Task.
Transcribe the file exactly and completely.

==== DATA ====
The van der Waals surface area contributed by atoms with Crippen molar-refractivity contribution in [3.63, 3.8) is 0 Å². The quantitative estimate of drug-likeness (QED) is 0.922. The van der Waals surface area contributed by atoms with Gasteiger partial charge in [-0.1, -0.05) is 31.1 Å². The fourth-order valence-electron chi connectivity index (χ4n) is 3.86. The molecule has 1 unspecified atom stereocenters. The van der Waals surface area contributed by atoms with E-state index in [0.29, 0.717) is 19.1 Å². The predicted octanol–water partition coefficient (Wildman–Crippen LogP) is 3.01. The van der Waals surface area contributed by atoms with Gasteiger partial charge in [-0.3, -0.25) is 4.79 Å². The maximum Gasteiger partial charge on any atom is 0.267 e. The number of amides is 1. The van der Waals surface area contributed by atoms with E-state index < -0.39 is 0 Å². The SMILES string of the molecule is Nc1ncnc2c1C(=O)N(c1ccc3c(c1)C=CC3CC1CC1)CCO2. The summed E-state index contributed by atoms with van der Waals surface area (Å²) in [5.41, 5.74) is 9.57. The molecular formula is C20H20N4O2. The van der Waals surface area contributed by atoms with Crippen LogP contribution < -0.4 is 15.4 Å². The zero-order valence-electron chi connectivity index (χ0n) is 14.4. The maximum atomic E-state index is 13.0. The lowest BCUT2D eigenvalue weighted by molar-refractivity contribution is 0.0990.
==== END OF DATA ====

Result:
The van der Waals surface area contributed by atoms with Crippen molar-refractivity contribution in [3.63, 3.8) is 0 Å². The quantitative estimate of drug-likeness (QED) is 0.922. The van der Waals surface area contributed by atoms with Gasteiger partial charge in [-0.1, -0.05) is 31.1 Å². The fourth-order valence-electron chi connectivity index (χ4n) is 3.86. The molecule has 1 unspecified atom stereocenters. The van der Waals surface area contributed by atoms with E-state index in [0.29, 0.717) is 19.1 Å². The predicted octanol–water partition coefficient (Wildman–Crippen LogP) is 3.01. The van der Waals surface area contributed by atoms with Gasteiger partial charge in [-0.3, -0.25) is 4.79 Å². The maximum Gasteiger partial charge on any atom is 0.267 e. The number of amides is 1. The van der Waals surface area contributed by atoms with E-state index < -0.39 is 0 Å². The SMILES string of the molecule is Nc1ncnc2c1C(=O)N(c1ccc3c(c1)C=CC3CC1CC1)CCO2. The summed E-state index contributed by atoms with van der Waals surface area (Å²) in [5.41, 5.74) is 9.57. The molecular formula is C20H20N4O2. The van der Waals surface area contributed by atoms with Crippen LogP contribution < -0.4 is 15.4 Å². The zero-order valence-electron chi connectivity index (χ0n) is 14.4. The maximum atomic E-state index is 13.0. The lowest BCUT2D eigenvalue weighted by molar-refractivity contribution is 0.0990.